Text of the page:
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Court rejects Assange arrest warrant appeal

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Julian Assange. Photo: TT
13:10 CET+01:00
A Stockholm court has upheld an arrest order for Julian Assange who is wanted for questioning over alleged sex crimes in Sweden. His lawyer has told The Local that he now plans to take the case to Sweden's Supreme Court.

The Wikileaks founder is wanted over rape and sexual assault claims made by two women in Sweden in 2010.

The Australian has been holed up in Ecuador's embassy for two years to avoid extradition to Stockholm.

Stockholm District Court previously ruled that an arrest warrant against him should stay in place, but Assange appealed the decision in July.

That appeal was rejected on Thursday afternoon by the Svea Court of Appeal.

"The Court of Appeal refuses Julian Assange's claim that the detention order of the city court be set aside," the court said in its ruling.

It said it agreed with the district court that Julian Assange remained under suspicion for sex-crime offences and continued to pose a flight risk.

But in a written document, the court said it disagreed with Assange's claim that his stay at the Ecuadorian embassy could be likened to incarceration.

"Julian Assange can leave the embassy if he wants," it read, while acknowledging that this would then lead to his extradition to Sweden.

Assange's lawyer Per Samuelson told The Local:

"We are of course disappointed that they upheld the custody decision. I have spoken to Julian and he is confident that in the long run we will prevail because Swedish, international and European law is on our side".
 
Samuelson said that Assange would now appeal to Sweden's Supreme Court.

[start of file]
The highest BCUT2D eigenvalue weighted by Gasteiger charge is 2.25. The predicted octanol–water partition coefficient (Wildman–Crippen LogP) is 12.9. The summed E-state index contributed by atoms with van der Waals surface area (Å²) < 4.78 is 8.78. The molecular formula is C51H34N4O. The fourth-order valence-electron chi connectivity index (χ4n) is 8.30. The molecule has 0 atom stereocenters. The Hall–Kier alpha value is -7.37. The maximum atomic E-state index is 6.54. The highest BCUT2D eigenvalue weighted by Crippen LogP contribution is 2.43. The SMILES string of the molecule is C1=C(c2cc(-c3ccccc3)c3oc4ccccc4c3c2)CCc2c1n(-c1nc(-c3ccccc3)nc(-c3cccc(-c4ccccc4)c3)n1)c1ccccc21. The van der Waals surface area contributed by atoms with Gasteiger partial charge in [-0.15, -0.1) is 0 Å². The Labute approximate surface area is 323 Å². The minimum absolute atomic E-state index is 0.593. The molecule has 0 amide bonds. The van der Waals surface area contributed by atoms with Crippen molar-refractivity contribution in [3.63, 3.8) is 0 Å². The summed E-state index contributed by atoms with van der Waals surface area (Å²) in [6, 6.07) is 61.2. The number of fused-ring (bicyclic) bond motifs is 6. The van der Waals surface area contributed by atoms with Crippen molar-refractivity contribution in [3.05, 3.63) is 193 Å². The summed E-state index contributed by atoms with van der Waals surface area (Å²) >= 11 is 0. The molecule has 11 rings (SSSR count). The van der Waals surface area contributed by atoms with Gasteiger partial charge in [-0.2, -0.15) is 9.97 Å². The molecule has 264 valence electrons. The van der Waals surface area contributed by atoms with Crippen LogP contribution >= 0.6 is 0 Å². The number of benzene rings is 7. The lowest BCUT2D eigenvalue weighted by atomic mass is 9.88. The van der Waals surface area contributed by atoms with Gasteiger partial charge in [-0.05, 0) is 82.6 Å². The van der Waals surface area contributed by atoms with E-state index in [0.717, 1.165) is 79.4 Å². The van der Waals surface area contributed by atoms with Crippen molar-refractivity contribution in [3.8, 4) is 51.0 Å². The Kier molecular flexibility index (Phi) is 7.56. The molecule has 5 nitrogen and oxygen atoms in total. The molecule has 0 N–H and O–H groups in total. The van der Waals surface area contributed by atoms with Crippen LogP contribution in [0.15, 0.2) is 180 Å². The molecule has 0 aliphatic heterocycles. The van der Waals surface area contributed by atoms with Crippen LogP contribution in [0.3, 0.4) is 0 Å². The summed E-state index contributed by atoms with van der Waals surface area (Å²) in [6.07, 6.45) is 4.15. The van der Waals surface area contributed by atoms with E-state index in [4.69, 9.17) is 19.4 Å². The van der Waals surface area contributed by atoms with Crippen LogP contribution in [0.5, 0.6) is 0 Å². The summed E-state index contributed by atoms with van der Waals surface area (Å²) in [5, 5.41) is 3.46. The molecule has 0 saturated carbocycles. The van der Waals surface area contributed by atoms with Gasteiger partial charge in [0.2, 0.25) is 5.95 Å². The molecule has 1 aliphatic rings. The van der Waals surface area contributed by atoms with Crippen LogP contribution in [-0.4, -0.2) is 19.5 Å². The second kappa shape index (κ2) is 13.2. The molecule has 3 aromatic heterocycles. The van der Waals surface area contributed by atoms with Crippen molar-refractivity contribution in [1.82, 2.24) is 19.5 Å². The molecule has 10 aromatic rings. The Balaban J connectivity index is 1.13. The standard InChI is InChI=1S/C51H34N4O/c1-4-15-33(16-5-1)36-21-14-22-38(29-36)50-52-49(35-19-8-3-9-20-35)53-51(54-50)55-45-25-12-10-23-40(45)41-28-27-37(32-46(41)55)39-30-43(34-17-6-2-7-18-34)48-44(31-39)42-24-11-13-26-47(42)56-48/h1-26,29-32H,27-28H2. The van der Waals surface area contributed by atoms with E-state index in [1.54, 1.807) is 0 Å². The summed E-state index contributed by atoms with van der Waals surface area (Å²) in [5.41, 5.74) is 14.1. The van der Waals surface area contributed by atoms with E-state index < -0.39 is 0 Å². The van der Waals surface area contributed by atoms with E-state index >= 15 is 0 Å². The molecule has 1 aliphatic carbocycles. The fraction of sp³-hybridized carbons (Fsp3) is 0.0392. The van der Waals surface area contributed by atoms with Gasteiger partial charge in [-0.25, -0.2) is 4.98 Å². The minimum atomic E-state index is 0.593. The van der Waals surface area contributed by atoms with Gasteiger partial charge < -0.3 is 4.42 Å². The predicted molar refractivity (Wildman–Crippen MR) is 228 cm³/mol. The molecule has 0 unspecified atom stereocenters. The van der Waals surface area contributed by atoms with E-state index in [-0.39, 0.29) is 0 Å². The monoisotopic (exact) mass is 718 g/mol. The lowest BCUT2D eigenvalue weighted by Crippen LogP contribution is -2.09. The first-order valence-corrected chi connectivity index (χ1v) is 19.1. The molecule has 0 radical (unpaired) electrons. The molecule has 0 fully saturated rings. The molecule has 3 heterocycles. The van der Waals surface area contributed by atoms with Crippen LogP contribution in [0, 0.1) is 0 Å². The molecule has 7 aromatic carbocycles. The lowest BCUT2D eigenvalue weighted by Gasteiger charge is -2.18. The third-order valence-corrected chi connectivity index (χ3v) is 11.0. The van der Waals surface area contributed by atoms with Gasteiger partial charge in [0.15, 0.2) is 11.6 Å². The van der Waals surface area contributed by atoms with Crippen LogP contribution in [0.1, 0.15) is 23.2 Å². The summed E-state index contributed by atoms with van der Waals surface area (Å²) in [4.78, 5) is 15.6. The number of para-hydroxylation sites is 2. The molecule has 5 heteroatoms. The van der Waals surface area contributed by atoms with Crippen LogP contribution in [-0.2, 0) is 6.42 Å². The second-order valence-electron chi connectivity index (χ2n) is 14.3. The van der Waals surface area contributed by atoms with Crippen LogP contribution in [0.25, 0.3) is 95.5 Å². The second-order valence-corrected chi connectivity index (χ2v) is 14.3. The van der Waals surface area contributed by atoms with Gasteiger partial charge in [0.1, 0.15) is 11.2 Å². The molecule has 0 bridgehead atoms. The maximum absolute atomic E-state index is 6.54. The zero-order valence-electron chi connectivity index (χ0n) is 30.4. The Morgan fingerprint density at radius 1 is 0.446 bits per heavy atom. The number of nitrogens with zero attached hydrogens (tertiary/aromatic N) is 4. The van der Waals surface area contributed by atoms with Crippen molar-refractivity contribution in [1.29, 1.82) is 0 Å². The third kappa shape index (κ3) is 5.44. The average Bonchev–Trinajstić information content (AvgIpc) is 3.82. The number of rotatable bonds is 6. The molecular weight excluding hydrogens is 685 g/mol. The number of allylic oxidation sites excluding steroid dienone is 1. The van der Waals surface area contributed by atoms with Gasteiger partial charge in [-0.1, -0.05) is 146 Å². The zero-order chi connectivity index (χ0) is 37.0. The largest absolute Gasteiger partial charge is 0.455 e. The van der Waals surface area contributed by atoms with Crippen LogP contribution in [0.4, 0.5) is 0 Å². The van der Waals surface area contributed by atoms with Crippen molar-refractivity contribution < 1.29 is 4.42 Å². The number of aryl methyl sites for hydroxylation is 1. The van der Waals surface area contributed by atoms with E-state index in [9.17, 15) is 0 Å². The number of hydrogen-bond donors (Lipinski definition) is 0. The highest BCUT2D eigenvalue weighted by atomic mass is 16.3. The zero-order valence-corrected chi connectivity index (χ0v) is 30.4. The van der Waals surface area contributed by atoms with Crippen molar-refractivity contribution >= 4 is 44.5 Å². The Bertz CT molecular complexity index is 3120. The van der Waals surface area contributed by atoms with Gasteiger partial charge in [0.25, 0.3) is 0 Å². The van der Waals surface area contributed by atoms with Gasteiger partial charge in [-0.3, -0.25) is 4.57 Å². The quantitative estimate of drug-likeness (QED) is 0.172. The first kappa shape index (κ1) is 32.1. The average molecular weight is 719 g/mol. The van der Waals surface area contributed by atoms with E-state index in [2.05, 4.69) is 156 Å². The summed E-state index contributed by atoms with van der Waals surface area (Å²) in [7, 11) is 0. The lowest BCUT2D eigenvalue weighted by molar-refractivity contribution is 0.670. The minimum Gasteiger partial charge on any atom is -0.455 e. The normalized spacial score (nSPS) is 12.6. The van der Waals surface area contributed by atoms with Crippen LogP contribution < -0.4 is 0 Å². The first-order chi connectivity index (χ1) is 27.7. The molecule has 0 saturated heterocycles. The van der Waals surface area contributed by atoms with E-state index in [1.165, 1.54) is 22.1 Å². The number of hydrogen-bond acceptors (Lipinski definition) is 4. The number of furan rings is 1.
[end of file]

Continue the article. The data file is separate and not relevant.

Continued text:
He noted that the Svea Court of Appeal had criticized the prosecutors in the case for not doing enough to move the investigation forward, which they could do for example by travelling to London to question Assange.
 
"They have acknowledged some of our arguments but did not dare to make the final decision that we wanted. But we did win in one respect," he added.

Last month Assange said he was "confident" of winning the appeal.

"We will win because the law is very clear. My only hope is that the court is following the law and is not pressured politically to do anything outside of the law,"  Assange said via a video link screened at a human rights film festival in Barcelona. 

Story continues below…

TIMELINE: Julian Assange sex claims

Assange previously argued that extradition to Sweden could lead to him being transferred to the United States to face trial over Wikileaks' publication of classified US military and diplomatic documents.

He called on Swedish prosecutors to travel to London to question him or, alternatively, to do so by video link, but they rejected the demand on the grounds that it was not normal legal practice.

In 2010, Wikileaks began publishing 250,000 American diplomatic cables and 500,000 classified military reports, covering both American diplomacy and the US wars in Iraq and Afghanistan.

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